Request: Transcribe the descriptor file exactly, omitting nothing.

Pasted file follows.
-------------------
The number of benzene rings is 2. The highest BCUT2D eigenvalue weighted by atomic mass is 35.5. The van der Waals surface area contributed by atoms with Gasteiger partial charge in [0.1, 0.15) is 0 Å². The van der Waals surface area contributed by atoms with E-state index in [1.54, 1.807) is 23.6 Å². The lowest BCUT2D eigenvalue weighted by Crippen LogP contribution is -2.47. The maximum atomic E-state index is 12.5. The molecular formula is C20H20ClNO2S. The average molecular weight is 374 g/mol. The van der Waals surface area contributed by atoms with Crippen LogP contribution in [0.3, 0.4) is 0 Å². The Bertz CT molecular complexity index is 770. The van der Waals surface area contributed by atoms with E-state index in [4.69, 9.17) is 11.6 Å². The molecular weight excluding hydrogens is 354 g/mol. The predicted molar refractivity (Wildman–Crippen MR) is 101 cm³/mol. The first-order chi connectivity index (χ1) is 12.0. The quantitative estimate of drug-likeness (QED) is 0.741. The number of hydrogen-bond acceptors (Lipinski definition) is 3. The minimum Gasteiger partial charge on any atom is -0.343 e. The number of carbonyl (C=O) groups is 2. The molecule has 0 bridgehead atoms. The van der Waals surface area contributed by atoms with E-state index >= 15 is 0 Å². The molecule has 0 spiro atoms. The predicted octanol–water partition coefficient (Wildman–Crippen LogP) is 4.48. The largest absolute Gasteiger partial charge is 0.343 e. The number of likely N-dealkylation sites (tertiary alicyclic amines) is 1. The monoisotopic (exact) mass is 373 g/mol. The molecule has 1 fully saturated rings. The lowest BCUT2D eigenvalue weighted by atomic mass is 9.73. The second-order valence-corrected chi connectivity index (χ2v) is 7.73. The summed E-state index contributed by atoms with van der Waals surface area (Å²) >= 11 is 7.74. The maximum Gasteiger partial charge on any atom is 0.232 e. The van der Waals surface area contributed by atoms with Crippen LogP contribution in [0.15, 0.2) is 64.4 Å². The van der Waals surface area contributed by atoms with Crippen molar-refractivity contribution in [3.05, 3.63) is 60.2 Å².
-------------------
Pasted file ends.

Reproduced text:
The number of benzene rings is 2. The highest BCUT2D eigenvalue weighted by atomic mass is 35.5. The van der Waals surface area contributed by atoms with Gasteiger partial charge in [0.1, 0.15) is 0 Å². The van der Waals surface area contributed by atoms with E-state index in [1.54, 1.807) is 23.6 Å². The lowest BCUT2D eigenvalue weighted by Crippen LogP contribution is -2.47. The maximum atomic E-state index is 12.5. The molecular formula is C20H20ClNO2S. The average molecular weight is 374 g/mol. The van der Waals surface area contributed by atoms with Crippen LogP contribution in [0.3, 0.4) is 0 Å². The Bertz CT molecular complexity index is 770. The van der Waals surface area contributed by atoms with E-state index in [4.69, 9.17) is 11.6 Å². The molecular weight excluding hydrogens is 354 g/mol. The predicted molar refractivity (Wildman–Crippen MR) is 101 cm³/mol. The first-order chi connectivity index (χ1) is 12.0. The quantitative estimate of drug-likeness (QED) is 0.741. The number of hydrogen-bond acceptors (Lipinski definition) is 3. The minimum Gasteiger partial charge on any atom is -0.343 e. The number of carbonyl (C=O) groups is 2. The molecule has 0 bridgehead atoms. The van der Waals surface area contributed by atoms with E-state index >= 15 is 0 Å². The molecule has 0 spiro atoms. The predicted octanol–water partition coefficient (Wildman–Crippen LogP) is 4.48. The largest absolute Gasteiger partial charge is 0.343 e. The number of likely N-dealkylation sites (tertiary alicyclic amines) is 1. The monoisotopic (exact) mass is 373 g/mol. The molecule has 1 fully saturated rings. The lowest BCUT2D eigenvalue weighted by atomic mass is 9.73. The second-order valence-corrected chi connectivity index (χ2v) is 7.73. The summed E-state index contributed by atoms with van der Waals surface area (Å²) >= 11 is 7.74. The maximum Gasteiger partial charge on any atom is 0.232 e. The van der Waals surface area contributed by atoms with Crippen LogP contribution in [0.15, 0.2) is 64.4 Å². The van der Waals surface area contributed by atoms with Crippen molar-refractivity contribution in [3.05, 3.63) is 60.2 Å².